Tricia Askins and her sons Jared Rettig, 12, left, and Jacob Rettig, 10, moved into her parents’ home at the fi rst of the year after she was laid off three times from the same factory job.
MILLBURY - When people ask Tricia Askins if she's available for a get-together, she likes to crack a little joke.
"I've gotta check with my boss," she'll say. Or, "Let me check my work schedule."
But there's no boss now, and there's no work schedule. She was laid off March 12 from her job at the Libbey Inc. glass factory for the third time in seven months, and she expects the furlough to last at least until June 21. Rumor has it that another layoff is coming in August.
"I'm trying to use humor with it," Ms. Askins said gamely as she sat at the kitchen table this week in the Millbury home of her parents, Bob and Kathy Askins.
It's the home where she grew up - and since January, it's been her home as well.
"I never thought that at 36 years old, with a [college] degree that I'd be at home living with my mom and dad," she said.
But "it's embarrassing. It's a pride thing," said Ms. Askins, who has used her maiden name since her divorce three years ago.
"A lot of people are really struggling with having to go back home," said Donna Gregory, a counselor at Family Service of Northwest Ohio. "It's a humbling of themselves, and to a lot of people, they feel like they're failures because they have to go back."
When young children are involved, the generational mix can trigger conflicts over such issues as different house rules and parenting styles, Miss Gregory said.
But she points out that there are benefits, including the extra time that grandparents and grandchildren have together, and that "no longer will mom feel like she's in this by herself. She'll have help."
U.S. Census Bureau figures don't show a clear trend in the numbers of adult children living in a parent's home, said Rose Kreider, family demographer with the bureau. "It's a little early in this data to see the effects of the economic crisis that really took hold last fall."
Ms. Askins, who declared bankruptcy in September, has worked on the line at Libbey since May, 2007. She works swing shift, earning $12.80 an hour for first, $12.95 for second, and $13.07 for third. Ms. Askins also receives child support and, now, unemployment benefits.
She took the job at Libbey for the health insurance it offered, after coverage under her divorce agreement ran out. Before then, she had been able to let her career follow her heart.
The 1991 Lake High School graduate went to Bowling Green State University on a softball scholarship, graduating in 1995 with a degree in recreation programming.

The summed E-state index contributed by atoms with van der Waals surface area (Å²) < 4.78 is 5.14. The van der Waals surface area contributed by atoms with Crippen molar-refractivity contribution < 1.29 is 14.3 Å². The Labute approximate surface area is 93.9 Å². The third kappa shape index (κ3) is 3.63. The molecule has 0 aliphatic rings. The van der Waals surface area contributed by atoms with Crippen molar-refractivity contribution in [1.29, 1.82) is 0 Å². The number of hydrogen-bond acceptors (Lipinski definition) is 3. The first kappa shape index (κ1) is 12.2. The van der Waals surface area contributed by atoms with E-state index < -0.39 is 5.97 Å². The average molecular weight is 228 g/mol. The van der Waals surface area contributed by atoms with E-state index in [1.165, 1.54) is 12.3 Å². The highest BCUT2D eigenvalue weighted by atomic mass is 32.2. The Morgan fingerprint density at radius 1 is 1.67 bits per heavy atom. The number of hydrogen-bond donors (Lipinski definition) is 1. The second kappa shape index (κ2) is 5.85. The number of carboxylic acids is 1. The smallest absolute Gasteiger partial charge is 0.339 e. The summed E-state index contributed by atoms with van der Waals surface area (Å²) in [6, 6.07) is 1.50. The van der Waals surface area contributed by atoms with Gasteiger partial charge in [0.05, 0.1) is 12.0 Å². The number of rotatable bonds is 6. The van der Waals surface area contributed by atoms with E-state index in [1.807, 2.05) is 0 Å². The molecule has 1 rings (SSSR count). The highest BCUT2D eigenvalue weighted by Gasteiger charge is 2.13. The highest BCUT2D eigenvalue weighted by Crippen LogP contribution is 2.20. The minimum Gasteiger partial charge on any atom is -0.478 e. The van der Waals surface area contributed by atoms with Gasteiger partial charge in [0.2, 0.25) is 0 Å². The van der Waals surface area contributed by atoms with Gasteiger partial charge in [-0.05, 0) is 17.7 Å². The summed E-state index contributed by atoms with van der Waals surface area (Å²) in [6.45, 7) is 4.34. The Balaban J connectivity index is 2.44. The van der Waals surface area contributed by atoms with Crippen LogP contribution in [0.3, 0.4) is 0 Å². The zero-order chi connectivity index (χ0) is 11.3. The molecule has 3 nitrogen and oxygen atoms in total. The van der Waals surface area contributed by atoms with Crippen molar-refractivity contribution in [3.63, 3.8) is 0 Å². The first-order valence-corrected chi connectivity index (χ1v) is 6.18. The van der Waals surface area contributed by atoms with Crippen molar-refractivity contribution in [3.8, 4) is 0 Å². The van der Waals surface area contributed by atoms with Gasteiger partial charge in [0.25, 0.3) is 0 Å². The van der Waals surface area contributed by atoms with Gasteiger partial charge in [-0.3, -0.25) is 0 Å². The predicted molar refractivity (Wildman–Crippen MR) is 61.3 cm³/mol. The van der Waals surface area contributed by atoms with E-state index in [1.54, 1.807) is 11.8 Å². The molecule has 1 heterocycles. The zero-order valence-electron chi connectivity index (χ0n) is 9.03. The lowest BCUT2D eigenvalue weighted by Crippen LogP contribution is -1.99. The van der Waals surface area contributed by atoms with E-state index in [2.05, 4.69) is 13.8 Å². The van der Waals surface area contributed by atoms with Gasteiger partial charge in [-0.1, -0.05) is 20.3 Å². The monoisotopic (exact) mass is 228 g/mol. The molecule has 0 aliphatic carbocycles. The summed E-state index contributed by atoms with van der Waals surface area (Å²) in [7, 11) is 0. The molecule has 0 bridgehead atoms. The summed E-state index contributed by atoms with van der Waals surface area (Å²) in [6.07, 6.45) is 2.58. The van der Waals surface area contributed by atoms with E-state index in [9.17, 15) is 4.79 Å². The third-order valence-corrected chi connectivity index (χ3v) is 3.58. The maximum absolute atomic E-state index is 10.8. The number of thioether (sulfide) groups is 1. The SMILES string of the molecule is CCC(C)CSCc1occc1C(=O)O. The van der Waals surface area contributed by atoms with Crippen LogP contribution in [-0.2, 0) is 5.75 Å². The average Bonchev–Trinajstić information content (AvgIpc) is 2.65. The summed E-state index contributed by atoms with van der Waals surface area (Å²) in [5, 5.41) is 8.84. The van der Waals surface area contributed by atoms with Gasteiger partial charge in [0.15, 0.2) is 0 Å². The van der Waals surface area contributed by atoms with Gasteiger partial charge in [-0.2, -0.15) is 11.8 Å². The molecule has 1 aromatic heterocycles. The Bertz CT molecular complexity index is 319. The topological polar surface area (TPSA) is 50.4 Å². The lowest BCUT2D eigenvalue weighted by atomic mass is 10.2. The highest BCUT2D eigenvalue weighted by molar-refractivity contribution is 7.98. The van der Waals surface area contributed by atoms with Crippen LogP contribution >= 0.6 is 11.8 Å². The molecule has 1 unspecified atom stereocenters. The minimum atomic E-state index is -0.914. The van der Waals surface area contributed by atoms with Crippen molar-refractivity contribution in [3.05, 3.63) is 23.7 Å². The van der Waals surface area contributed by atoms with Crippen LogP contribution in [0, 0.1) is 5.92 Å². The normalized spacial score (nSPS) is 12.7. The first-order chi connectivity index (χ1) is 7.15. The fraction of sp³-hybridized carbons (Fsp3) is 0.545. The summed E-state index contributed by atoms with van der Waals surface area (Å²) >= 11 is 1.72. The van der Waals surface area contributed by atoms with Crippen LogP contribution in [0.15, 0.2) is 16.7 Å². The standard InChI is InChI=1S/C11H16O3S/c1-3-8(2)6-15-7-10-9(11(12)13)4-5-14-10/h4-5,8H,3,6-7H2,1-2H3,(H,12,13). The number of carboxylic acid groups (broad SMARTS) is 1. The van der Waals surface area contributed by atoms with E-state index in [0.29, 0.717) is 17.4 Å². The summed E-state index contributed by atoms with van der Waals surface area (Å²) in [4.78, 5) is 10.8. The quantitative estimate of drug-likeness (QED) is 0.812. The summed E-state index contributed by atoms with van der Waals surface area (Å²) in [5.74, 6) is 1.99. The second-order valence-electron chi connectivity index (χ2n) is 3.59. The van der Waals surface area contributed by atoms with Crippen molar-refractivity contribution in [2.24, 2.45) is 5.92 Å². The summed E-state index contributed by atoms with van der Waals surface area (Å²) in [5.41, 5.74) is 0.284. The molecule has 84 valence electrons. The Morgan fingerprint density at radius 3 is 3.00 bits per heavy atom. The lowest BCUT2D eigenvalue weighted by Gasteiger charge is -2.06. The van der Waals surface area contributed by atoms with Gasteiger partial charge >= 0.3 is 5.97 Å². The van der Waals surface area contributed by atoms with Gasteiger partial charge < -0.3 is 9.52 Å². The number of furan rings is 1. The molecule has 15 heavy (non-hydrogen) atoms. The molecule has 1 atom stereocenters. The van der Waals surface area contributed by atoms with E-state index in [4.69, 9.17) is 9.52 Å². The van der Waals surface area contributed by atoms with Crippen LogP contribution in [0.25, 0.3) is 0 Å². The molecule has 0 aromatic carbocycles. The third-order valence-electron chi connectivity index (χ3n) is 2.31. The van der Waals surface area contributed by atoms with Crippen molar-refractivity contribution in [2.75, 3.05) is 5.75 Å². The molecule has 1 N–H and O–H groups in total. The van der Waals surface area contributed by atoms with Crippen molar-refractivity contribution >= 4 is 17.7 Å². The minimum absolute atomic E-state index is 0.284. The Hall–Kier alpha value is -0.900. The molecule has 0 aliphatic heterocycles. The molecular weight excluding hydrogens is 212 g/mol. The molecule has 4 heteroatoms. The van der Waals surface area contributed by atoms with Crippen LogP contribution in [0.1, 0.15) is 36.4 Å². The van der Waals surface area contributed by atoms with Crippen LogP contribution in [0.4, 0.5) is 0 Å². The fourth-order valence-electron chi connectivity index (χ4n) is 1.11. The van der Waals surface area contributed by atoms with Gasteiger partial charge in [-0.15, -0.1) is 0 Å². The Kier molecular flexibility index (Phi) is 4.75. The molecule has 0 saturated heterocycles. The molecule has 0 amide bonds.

That fall, she got married and started coaching - part-time, supplemental positions that were renewed on an annual basis. Most have been with Lake Local Schools: junior-high volleyball, ninth-grade girls basketball, varsity softball, varsity volleyball, and eventually, assistant athletic director. In 2000, she coached varsity softball at Notre Dame Academy.
She hated to leave those behind but felt that financially, she had no choice.
Her first Libbey layoff occurred in August, "and I've never been able to catch up," she said. She's been searching for a new, stable job and considering going back to school, but nothing has gelled.
It was her father who first suggested she move home.
"We bowl on a league together," Ms. Askins said, "and he'd joke around, you ought to just get rid of that apartment and move in with your mom and me, save money, get yourself back on the ground and things like that, and I'm like, nah, I don't really want to. We'd go back and forth, back and forth. Then I was laid off in December. I just knew I couldn't swing it anymore."
On Jan. 1 she moved back home.
"We're not wealthy, but we're fortunate," said Mr. Askins, 64, an Insulators Local 45 retiree. "I just thought it would be better for her to be here."
He admitted that "It's got its ups and downs," but said he's adjusting to the added noise and commotion when the boys are there.
His wife, 58, who works full time in food service at Lake schools, said, "It's not a burden. You don't even know they're here sometimes."
Ms. Askins works hard to keep it that way in order to minimize the disruption in her parents' lives.
"We try and be gone a lot so they still have their time," she said. When conflicts inevitably flare up, she steps in as a buffer - smoothing things over with her parents, explaining to her sons that life is different now that they're living in grandma and grandpa's house.
Ms. Askins worries about the effect of the living arrangement on her kids.
Without the freedom and flexibility of having her own place, she often has to say no to something fun for them, like having a friend spend the night.
Sometimes, keeping the peace means cleaning up after the boys herself instead of making them do it.
"You just go behind and pick everything up," Ms. Askins explained. "Is it teaching them anything? No, it's not teaching them anything, but at the same time I don't like harping on them all the time because of the situation we are in. I don't want this to be someplace where they come and they're dreading it. I want them to enjoy it."
For all those reasons and more, she yearns to reclaim her independence. "Right now I want to get my own place back. I miss running my household."
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